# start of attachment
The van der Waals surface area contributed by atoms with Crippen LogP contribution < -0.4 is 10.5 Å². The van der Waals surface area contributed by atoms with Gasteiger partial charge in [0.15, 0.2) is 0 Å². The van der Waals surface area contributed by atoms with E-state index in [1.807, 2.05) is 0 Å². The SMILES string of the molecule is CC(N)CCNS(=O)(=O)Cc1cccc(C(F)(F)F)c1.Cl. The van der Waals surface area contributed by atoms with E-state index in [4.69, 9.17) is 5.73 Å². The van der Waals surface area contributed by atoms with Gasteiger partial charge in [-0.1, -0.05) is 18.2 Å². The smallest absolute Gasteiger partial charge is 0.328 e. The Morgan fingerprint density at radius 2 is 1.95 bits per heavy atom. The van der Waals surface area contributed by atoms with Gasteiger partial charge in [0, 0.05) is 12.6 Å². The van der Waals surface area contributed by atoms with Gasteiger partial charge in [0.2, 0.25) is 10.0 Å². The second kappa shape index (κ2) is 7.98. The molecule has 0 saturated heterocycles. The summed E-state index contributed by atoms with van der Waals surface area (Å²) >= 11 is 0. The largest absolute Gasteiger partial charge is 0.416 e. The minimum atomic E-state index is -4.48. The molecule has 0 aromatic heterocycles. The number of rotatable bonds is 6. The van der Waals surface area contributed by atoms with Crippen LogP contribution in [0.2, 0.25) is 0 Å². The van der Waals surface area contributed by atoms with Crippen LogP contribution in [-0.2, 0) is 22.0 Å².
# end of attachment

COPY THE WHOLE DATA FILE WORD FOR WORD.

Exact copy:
The van der Waals surface area contributed by atoms with Crippen LogP contribution < -0.4 is 10.5 Å². The van der Waals surface area contributed by atoms with Gasteiger partial charge in [0.15, 0.2) is 0 Å². The van der Waals surface area contributed by atoms with E-state index in [1.807, 2.05) is 0 Å². The SMILES string of the molecule is CC(N)CCNS(=O)(=O)Cc1cccc(C(F)(F)F)c1.Cl. The van der Waals surface area contributed by atoms with E-state index in [4.69, 9.17) is 5.73 Å². The van der Waals surface area contributed by atoms with Gasteiger partial charge in [-0.1, -0.05) is 18.2 Å². The smallest absolute Gasteiger partial charge is 0.328 e. The Morgan fingerprint density at radius 2 is 1.95 bits per heavy atom. The van der Waals surface area contributed by atoms with Gasteiger partial charge in [0, 0.05) is 12.6 Å². The van der Waals surface area contributed by atoms with Gasteiger partial charge in [0.2, 0.25) is 10.0 Å². The second kappa shape index (κ2) is 7.98. The molecule has 0 saturated heterocycles. The summed E-state index contributed by atoms with van der Waals surface area (Å²) >= 11 is 0. The largest absolute Gasteiger partial charge is 0.416 e. The minimum atomic E-state index is -4.48. The molecule has 0 aromatic heterocycles. The number of rotatable bonds is 6. The van der Waals surface area contributed by atoms with Crippen LogP contribution in [0.2, 0.25) is 0 Å². The van der Waals surface area contributed by atoms with Crippen LogP contribution in [-0.2, 0) is 22.0 Å².